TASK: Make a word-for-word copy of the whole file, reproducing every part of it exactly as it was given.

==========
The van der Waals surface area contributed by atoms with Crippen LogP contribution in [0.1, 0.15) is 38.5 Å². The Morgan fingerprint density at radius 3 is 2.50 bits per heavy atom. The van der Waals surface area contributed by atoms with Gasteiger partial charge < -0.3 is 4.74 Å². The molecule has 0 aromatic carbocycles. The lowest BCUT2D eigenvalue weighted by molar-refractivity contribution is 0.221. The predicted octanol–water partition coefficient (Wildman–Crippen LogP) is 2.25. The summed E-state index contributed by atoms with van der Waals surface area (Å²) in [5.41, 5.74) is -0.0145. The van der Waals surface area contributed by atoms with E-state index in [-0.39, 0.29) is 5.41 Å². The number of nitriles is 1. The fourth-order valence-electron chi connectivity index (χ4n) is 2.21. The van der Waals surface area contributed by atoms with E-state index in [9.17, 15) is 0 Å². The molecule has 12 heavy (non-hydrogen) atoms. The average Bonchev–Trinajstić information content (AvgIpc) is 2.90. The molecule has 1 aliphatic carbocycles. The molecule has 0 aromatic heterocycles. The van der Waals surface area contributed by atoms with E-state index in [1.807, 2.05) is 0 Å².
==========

The van der Waals surface area contributed by atoms with Crippen LogP contribution in [0.1, 0.15) is 38.5 Å². The Morgan fingerprint density at radius 3 is 2.50 bits per heavy atom. The van der Waals surface area contributed by atoms with Gasteiger partial charge < -0.3 is 4.74 Å². The molecule has 0 aromatic carbocycles. The lowest BCUT2D eigenvalue weighted by molar-refractivity contribution is 0.221. The predicted octanol–water partition coefficient (Wildman–Crippen LogP) is 2.25. The summed E-state index contributed by atoms with van der Waals surface area (Å²) in [5.41, 5.74) is -0.0145. The van der Waals surface area contributed by atoms with E-state index in [-0.39, 0.29) is 5.41 Å². The number of nitriles is 1. The fourth-order valence-electron chi connectivity index (χ4n) is 2.21. The van der Waals surface area contributed by atoms with E-state index in [9.17, 15) is 0 Å². The molecule has 12 heavy (non-hydrogen) atoms. The average Bonchev–Trinajstić information content (AvgIpc) is 2.90. The molecule has 1 aliphatic carbocycles. The molecule has 0 aromatic heterocycles. The van der Waals surface area contributed by atoms with E-state index in [1.807, 2.05) is 0 Å².